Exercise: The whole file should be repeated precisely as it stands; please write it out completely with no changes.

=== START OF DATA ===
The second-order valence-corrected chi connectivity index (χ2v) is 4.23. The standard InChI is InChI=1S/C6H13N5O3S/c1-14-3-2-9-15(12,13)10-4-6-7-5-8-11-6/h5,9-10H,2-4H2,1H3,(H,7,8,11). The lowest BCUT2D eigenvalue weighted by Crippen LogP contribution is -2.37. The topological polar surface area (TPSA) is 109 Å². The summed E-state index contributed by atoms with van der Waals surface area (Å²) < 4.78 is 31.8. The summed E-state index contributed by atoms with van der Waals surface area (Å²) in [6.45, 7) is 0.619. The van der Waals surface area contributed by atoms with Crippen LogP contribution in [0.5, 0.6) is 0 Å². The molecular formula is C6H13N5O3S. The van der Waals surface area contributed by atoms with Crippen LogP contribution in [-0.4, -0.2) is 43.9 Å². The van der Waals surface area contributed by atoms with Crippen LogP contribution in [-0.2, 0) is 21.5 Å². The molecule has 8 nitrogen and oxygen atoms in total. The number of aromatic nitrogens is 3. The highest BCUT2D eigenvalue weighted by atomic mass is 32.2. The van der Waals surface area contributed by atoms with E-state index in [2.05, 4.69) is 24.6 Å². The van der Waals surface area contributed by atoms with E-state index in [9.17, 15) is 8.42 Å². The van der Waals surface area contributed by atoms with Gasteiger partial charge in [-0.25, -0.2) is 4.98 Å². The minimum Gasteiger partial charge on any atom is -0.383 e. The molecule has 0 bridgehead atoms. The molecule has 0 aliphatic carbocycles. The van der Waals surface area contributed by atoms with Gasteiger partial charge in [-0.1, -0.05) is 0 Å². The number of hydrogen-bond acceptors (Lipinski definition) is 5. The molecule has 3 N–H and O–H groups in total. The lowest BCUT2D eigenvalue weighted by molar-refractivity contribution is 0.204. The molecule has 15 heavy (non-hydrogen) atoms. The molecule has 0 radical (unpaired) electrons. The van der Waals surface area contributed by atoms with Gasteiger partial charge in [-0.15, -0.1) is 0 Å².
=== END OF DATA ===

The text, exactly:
The second-order valence-corrected chi connectivity index (χ2v) is 4.23. The standard InChI is InChI=1S/C6H13N5O3S/c1-14-3-2-9-15(12,13)10-4-6-7-5-8-11-6/h5,9-10H,2-4H2,1H3,(H,7,8,11). The lowest BCUT2D eigenvalue weighted by Crippen LogP contribution is -2.37. The topological polar surface area (TPSA) is 109 Å². The summed E-state index contributed by atoms with van der Waals surface area (Å²) < 4.78 is 31.8. The summed E-state index contributed by atoms with van der Waals surface area (Å²) in [6.45, 7) is 0.619. The van der Waals surface area contributed by atoms with Crippen LogP contribution in [0.5, 0.6) is 0 Å². The molecular formula is C6H13N5O3S. The van der Waals surface area contributed by atoms with Crippen LogP contribution in [-0.4, -0.2) is 43.9 Å². The van der Waals surface area contributed by atoms with Crippen LogP contribution in [-0.2, 0) is 21.5 Å². The molecule has 8 nitrogen and oxygen atoms in total. The number of aromatic nitrogens is 3. The highest BCUT2D eigenvalue weighted by atomic mass is 32.2. The van der Waals surface area contributed by atoms with E-state index in [2.05, 4.69) is 24.6 Å². The van der Waals surface area contributed by atoms with E-state index in [9.17, 15) is 8.42 Å². The van der Waals surface area contributed by atoms with Gasteiger partial charge in [-0.25, -0.2) is 4.98 Å². The minimum Gasteiger partial charge on any atom is -0.383 e. The molecule has 0 bridgehead atoms. The molecule has 0 aliphatic carbocycles. The van der Waals surface area contributed by atoms with Gasteiger partial charge in [-0.1, -0.05) is 0 Å². The number of hydrogen-bond acceptors (Lipinski definition) is 5. The molecule has 3 N–H and O–H groups in total. The lowest BCUT2D eigenvalue weighted by molar-refractivity contribution is 0.204. The molecule has 15 heavy (non-hydrogen) atoms. The molecule has 0 radical (unpaired) electrons. The van der Waals surface area contributed by atoms with Gasteiger partial charge in [-0.15, -0.1) is 0 Å².